Burlington Post – Does your boss suffer from HDS?

By PAUL MITCHISON
Burlington Post / June 14, 2002

Nina Spencer likes to refer to it as HDS, or Humour Deficiency Syndrome — the overly-serious person at the office who seldom smiles and never seems to laugh.

A colleague or a boss with HDS can make working life difficult to bear. Energy and enthusiasm levels are affected negatively for all those working with the HDS sufferer, whose condition can be acute, chronic or terminal.

The Toronto-based motivational speaker enthralled a room of more than 150 teachers, students and business representatives at the spring meeting of the Halton Industry Education Council (HIEC), held Wednesday at the Burlington Conference Centre.

Spencer feels the best antidote is for the employee to strive to laugh and demonstrate good humour, in spite of another’s HDS. All too often, the HDS victim actually wants to laugh. She showed a slide of two porcupines, and one of whom is saying — “Just once, I’d like to be petted.”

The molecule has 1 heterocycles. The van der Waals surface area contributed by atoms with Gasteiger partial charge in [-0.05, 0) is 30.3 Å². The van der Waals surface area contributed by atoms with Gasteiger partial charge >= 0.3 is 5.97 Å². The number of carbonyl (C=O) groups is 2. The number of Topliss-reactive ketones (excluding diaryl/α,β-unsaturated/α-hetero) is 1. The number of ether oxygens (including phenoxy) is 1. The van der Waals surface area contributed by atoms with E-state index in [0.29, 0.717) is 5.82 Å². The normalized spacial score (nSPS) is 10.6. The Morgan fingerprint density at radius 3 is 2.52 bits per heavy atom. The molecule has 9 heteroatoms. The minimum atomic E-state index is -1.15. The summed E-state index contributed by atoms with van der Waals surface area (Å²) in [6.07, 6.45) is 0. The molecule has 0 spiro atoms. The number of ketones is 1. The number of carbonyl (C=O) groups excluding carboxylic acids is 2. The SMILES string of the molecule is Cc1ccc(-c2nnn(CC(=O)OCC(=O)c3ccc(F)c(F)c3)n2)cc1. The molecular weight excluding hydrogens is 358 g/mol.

“The benefits of keeping your sense of humour are good for your health as well as your spirit,” she said. “Three to five minutes of intese laughter can double your heart rate, the equivalent of three minutes on a rowing machine.”

Humour, preserverance, enthusiasm and positive thinking were amoung several things Spencer cited to help people get passion out their profession. “Life is change, work is change. Growth and passion are optional…and each one of us gets to choose.”

Over the past decade, the HIEC has delivered career education programs to more than 50,000 students in Halton. The primary focus of the organization is to help co-ordinate and promote learning programs that hlep students experience the working world.

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